Exploration of uncharted territories within the human genome.
The human genome contains over 3 billion base pairs. Every single cell in the human body contains a copy of the entire human genome. Different cell-types have different gene expression profiles (different sets of genes are turned on or off in different cells). Individual genes encode proteins, which are the biomolecular building blocks of life. The Human Genome Project sequenced the entire human genome and found that there are approximately 22,000 protein-coding genes. Surprisingly, only 1% of the entire genome actually contains protein-coding genes, despite the vast complexity of the human body. Without any apparent function, the remaining 99% has predominantly been assumed to be “junk” DNA. However, recent research has demonstrated that a significant portion of this “junk” DNA is directly involved in controlling cellular functions and regulating gene activity. The discovery of these functional elements in what was once thought to be “junk” DNA opens up a new avenue into genetic research. By investigating this vastly unexplored portion of the genome we can discover new elements that are linked to protecting cells and tissues from damage and disease, paving the way for new therapies. STEM Biomedical is using bioinformatic methods for in-depth data collection and analysis of these regions from both healthy and diseased populations as well as long-lived and short-lived organisms. This exploration of what was previously thought to be “junk” DNA will lead to the discovery of important genetic elements involved in health and longevity.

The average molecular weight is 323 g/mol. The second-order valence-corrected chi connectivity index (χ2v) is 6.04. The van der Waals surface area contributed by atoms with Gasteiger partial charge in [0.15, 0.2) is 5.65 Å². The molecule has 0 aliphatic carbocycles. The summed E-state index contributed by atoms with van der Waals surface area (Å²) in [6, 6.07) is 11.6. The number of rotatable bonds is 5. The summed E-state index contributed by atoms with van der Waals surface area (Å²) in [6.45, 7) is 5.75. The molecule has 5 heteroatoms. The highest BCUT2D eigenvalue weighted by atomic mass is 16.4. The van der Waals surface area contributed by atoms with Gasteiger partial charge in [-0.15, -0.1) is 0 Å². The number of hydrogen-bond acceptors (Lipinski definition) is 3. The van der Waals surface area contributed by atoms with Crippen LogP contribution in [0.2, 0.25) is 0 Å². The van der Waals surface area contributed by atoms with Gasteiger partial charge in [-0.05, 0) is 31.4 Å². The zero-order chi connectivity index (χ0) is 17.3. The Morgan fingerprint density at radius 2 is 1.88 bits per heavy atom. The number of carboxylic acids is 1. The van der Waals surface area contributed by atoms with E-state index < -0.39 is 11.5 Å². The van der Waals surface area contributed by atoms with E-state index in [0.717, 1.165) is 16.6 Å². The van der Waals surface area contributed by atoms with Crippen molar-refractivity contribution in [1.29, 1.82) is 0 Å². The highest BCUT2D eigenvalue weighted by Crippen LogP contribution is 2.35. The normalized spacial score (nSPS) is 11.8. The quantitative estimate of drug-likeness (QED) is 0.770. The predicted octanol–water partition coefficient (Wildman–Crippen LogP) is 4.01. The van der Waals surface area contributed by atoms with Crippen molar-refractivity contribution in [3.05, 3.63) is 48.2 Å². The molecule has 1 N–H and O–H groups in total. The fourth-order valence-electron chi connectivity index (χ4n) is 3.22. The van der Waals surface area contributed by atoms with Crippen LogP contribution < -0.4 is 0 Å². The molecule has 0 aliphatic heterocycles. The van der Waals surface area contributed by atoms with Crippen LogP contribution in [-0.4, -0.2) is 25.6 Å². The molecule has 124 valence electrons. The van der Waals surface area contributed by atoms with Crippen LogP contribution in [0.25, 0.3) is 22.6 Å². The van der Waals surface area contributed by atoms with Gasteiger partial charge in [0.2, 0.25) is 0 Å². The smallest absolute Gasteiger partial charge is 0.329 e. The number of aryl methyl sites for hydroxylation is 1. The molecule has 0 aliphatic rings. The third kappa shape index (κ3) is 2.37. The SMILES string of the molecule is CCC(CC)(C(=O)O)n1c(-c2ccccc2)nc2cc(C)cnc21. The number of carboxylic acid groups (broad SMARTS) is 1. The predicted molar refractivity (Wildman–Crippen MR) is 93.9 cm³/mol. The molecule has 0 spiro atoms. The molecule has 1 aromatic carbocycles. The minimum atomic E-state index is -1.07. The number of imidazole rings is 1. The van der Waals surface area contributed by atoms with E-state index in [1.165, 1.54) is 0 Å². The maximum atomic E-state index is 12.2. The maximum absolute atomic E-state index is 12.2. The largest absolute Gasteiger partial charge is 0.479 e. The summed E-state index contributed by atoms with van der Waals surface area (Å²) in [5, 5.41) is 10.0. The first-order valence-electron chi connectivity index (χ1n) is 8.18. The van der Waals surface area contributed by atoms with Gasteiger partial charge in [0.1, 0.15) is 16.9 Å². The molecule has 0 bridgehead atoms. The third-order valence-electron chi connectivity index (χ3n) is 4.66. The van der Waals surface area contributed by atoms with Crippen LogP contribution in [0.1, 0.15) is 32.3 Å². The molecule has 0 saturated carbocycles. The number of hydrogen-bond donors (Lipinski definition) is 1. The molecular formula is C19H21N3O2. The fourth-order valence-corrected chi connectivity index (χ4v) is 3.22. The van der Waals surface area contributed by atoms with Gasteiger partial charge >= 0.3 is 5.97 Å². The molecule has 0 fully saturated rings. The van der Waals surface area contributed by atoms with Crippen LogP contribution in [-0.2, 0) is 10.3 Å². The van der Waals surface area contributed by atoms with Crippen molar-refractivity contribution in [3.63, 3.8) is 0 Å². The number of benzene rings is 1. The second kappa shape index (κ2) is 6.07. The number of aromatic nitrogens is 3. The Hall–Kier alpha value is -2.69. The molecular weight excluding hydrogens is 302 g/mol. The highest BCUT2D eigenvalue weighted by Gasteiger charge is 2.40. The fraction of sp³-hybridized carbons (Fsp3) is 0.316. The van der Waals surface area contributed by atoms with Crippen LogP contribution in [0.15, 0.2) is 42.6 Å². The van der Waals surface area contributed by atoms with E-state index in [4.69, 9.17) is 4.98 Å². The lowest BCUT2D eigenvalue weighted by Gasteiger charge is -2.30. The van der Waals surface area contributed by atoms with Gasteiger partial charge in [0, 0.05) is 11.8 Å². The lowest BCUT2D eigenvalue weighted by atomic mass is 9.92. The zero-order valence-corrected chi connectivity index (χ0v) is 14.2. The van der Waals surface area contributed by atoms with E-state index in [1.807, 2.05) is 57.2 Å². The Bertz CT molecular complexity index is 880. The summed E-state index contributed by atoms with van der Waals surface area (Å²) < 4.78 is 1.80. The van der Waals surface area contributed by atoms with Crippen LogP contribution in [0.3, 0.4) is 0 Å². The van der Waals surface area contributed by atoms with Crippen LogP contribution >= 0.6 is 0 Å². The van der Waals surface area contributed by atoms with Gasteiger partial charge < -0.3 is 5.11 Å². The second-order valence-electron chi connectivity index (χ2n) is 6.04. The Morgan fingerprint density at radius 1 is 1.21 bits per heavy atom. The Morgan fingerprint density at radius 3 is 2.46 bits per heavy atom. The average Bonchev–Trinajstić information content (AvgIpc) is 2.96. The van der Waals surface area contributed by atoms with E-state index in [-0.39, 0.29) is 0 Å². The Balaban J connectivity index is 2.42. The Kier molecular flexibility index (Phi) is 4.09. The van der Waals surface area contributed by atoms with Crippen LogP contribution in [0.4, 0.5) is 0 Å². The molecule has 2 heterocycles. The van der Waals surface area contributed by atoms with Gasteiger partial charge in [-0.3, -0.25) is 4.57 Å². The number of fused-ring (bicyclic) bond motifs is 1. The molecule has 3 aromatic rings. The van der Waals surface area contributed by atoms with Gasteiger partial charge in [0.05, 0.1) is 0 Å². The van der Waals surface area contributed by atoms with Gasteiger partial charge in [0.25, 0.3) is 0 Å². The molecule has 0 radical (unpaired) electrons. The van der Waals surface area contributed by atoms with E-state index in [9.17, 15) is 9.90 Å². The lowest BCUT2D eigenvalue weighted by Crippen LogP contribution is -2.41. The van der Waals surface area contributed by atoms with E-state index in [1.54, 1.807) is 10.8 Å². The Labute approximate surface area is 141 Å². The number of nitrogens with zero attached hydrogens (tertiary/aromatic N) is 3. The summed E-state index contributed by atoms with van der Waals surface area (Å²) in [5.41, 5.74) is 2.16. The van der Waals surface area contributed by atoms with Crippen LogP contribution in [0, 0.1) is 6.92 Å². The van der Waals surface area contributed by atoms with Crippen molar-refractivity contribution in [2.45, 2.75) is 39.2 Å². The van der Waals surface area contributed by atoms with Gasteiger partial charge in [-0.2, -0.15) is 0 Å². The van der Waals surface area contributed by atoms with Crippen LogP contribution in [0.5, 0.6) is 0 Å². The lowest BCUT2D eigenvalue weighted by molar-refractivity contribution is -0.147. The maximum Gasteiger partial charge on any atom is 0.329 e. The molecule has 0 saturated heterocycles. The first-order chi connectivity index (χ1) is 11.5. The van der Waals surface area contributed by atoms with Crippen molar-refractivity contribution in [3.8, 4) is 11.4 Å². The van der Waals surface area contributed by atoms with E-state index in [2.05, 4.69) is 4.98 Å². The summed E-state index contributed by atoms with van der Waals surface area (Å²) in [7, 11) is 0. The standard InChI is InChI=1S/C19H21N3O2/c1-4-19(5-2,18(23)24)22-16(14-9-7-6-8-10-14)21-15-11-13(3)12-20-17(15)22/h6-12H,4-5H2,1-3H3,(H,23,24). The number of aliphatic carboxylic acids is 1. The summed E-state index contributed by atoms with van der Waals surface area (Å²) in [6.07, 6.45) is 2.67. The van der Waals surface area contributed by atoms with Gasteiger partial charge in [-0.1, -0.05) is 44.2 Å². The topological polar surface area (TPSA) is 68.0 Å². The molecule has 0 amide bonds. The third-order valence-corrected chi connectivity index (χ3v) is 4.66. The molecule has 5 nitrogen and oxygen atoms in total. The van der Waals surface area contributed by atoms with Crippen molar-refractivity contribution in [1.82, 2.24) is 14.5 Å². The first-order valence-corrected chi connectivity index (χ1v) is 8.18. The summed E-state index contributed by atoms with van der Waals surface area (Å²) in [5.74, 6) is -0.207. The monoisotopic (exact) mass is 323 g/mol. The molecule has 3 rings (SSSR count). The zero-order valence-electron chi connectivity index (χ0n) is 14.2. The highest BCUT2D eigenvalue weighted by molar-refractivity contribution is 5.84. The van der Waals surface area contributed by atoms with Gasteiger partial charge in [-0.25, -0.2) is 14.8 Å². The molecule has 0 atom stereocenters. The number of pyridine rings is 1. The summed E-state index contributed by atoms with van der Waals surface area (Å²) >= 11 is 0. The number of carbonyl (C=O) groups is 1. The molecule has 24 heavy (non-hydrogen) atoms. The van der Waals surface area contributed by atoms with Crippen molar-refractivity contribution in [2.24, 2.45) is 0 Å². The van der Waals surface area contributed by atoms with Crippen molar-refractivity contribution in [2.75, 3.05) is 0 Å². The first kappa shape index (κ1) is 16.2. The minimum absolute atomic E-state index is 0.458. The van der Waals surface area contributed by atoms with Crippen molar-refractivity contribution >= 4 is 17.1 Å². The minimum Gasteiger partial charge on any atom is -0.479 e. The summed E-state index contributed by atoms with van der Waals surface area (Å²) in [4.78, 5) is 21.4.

Molecular graphics and analyses performed with UCSF Chimera, developed by the Resource for Biocomputing, Visualization, and Informatics at the University of California, San Francisco, with support from NIH P41-GM103311. UCSF Chimera--a visualization system for exploratory research and analysis. Pettersen EF, Goddard TD, Huang CC, Couch GS, Greenblatt DM, Meng EC, Ferrin TE. J Comput Chem. 2004 Oct;25(13):1605-12.